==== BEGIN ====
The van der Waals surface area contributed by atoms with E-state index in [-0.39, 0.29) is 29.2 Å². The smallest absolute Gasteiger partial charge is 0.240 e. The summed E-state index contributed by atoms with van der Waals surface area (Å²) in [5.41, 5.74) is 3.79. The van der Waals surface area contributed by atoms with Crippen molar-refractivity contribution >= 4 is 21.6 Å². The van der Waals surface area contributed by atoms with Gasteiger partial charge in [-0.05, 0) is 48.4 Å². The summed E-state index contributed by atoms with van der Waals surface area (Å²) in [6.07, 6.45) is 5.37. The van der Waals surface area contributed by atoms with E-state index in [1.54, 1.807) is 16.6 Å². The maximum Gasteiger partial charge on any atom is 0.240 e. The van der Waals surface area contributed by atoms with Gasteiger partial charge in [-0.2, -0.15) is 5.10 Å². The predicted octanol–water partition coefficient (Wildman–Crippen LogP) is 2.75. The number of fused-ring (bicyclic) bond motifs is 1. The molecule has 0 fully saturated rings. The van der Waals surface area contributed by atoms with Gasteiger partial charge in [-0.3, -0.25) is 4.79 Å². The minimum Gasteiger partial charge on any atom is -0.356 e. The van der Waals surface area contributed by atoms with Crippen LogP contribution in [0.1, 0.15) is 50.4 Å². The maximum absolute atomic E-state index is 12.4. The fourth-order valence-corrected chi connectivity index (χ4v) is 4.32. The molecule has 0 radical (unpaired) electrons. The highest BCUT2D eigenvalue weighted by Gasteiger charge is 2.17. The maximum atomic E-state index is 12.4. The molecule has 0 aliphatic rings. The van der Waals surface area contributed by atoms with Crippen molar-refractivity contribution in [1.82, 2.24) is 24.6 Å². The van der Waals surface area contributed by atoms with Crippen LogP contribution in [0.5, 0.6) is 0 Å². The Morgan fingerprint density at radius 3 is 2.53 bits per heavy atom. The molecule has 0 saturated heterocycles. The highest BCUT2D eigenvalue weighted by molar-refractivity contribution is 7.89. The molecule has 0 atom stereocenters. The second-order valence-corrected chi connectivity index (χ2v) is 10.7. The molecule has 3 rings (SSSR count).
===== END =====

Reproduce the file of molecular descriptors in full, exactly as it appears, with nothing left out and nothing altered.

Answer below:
The van der Waals surface area contributed by atoms with E-state index in [-0.39, 0.29) is 29.2 Å². The smallest absolute Gasteiger partial charge is 0.240 e. The summed E-state index contributed by atoms with van der Waals surface area (Å²) in [5.41, 5.74) is 3.79. The van der Waals surface area contributed by atoms with Crippen molar-refractivity contribution >= 4 is 21.6 Å². The van der Waals surface area contributed by atoms with Gasteiger partial charge in [-0.05, 0) is 48.4 Å². The summed E-state index contributed by atoms with van der Waals surface area (Å²) in [6.07, 6.45) is 5.37. The van der Waals surface area contributed by atoms with E-state index in [1.54, 1.807) is 16.6 Å². The maximum Gasteiger partial charge on any atom is 0.240 e. The van der Waals surface area contributed by atoms with Gasteiger partial charge in [-0.2, -0.15) is 5.10 Å². The predicted octanol–water partition coefficient (Wildman–Crippen LogP) is 2.75. The number of fused-ring (bicyclic) bond motifs is 1. The molecule has 0 fully saturated rings. The van der Waals surface area contributed by atoms with Gasteiger partial charge in [-0.3, -0.25) is 4.79 Å². The minimum Gasteiger partial charge on any atom is -0.356 e. The van der Waals surface area contributed by atoms with Crippen LogP contribution in [0.1, 0.15) is 50.4 Å². The maximum absolute atomic E-state index is 12.4. The fourth-order valence-corrected chi connectivity index (χ4v) is 4.32. The molecule has 0 radical (unpaired) electrons. The highest BCUT2D eigenvalue weighted by Gasteiger charge is 2.17. The maximum atomic E-state index is 12.4. The molecule has 0 aliphatic rings. The van der Waals surface area contributed by atoms with Crippen molar-refractivity contribution in [1.82, 2.24) is 24.6 Å². The van der Waals surface area contributed by atoms with Crippen LogP contribution in [0.5, 0.6) is 0 Å². The Morgan fingerprint density at radius 3 is 2.53 bits per heavy atom. The molecule has 0 saturated heterocycles. The highest BCUT2D eigenvalue weighted by molar-refractivity contribution is 7.89. The molecule has 0 atom stereocenters. The second-order valence-corrected chi connectivity index (χ2v) is 10.7. The molecule has 3 rings (SSSR count).